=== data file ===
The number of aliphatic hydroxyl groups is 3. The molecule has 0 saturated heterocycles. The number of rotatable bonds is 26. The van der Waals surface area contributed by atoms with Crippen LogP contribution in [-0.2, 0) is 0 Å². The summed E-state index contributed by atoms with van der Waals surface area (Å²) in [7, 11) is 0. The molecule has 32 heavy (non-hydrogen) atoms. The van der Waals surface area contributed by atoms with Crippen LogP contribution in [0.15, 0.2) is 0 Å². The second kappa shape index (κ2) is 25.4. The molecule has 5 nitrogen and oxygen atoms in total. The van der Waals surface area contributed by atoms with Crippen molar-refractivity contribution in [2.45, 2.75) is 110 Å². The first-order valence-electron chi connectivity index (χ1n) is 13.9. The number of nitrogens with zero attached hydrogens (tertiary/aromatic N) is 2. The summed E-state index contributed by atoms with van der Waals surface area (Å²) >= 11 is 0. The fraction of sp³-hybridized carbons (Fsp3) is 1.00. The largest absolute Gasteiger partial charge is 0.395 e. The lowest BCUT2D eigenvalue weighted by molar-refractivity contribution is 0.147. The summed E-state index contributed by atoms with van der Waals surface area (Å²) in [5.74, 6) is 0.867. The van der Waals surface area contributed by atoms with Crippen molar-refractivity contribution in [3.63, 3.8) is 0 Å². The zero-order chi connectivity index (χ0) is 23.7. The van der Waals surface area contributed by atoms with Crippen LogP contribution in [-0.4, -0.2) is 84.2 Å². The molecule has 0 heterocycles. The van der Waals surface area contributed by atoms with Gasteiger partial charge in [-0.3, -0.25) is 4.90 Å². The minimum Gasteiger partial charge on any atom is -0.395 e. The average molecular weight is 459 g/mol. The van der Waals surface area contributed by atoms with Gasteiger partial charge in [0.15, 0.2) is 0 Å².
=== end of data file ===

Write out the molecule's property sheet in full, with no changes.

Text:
The number of aliphatic hydroxyl groups is 3. The molecule has 0 saturated heterocycles. The number of rotatable bonds is 26. The van der Waals surface area contributed by atoms with Crippen LogP contribution in [-0.2, 0) is 0 Å². The summed E-state index contributed by atoms with van der Waals surface area (Å²) in [7, 11) is 0. The molecule has 32 heavy (non-hydrogen) atoms. The van der Waals surface area contributed by atoms with Crippen LogP contribution in [0.15, 0.2) is 0 Å². The second kappa shape index (κ2) is 25.4. The molecule has 5 nitrogen and oxygen atoms in total. The van der Waals surface area contributed by atoms with Crippen molar-refractivity contribution in [2.45, 2.75) is 110 Å². The first-order valence-electron chi connectivity index (χ1n) is 13.9. The number of nitrogens with zero attached hydrogens (tertiary/aromatic N) is 2. The summed E-state index contributed by atoms with van der Waals surface area (Å²) >= 11 is 0. The fraction of sp³-hybridized carbons (Fsp3) is 1.00. The largest absolute Gasteiger partial charge is 0.395 e. The lowest BCUT2D eigenvalue weighted by molar-refractivity contribution is 0.147. The summed E-state index contributed by atoms with van der Waals surface area (Å²) in [5.74, 6) is 0.867. The van der Waals surface area contributed by atoms with Crippen molar-refractivity contribution in [3.63, 3.8) is 0 Å². The zero-order chi connectivity index (χ0) is 23.7. The van der Waals surface area contributed by atoms with Crippen LogP contribution in [-0.4, -0.2) is 84.2 Å². The molecule has 0 heterocycles. The van der Waals surface area contributed by atoms with Gasteiger partial charge in [-0.3, -0.25) is 4.90 Å². The minimum Gasteiger partial charge on any atom is -0.395 e. The average molecular weight is 459 g/mol. The van der Waals surface area contributed by atoms with Gasteiger partial charge in [0.15, 0.2) is 0 Å².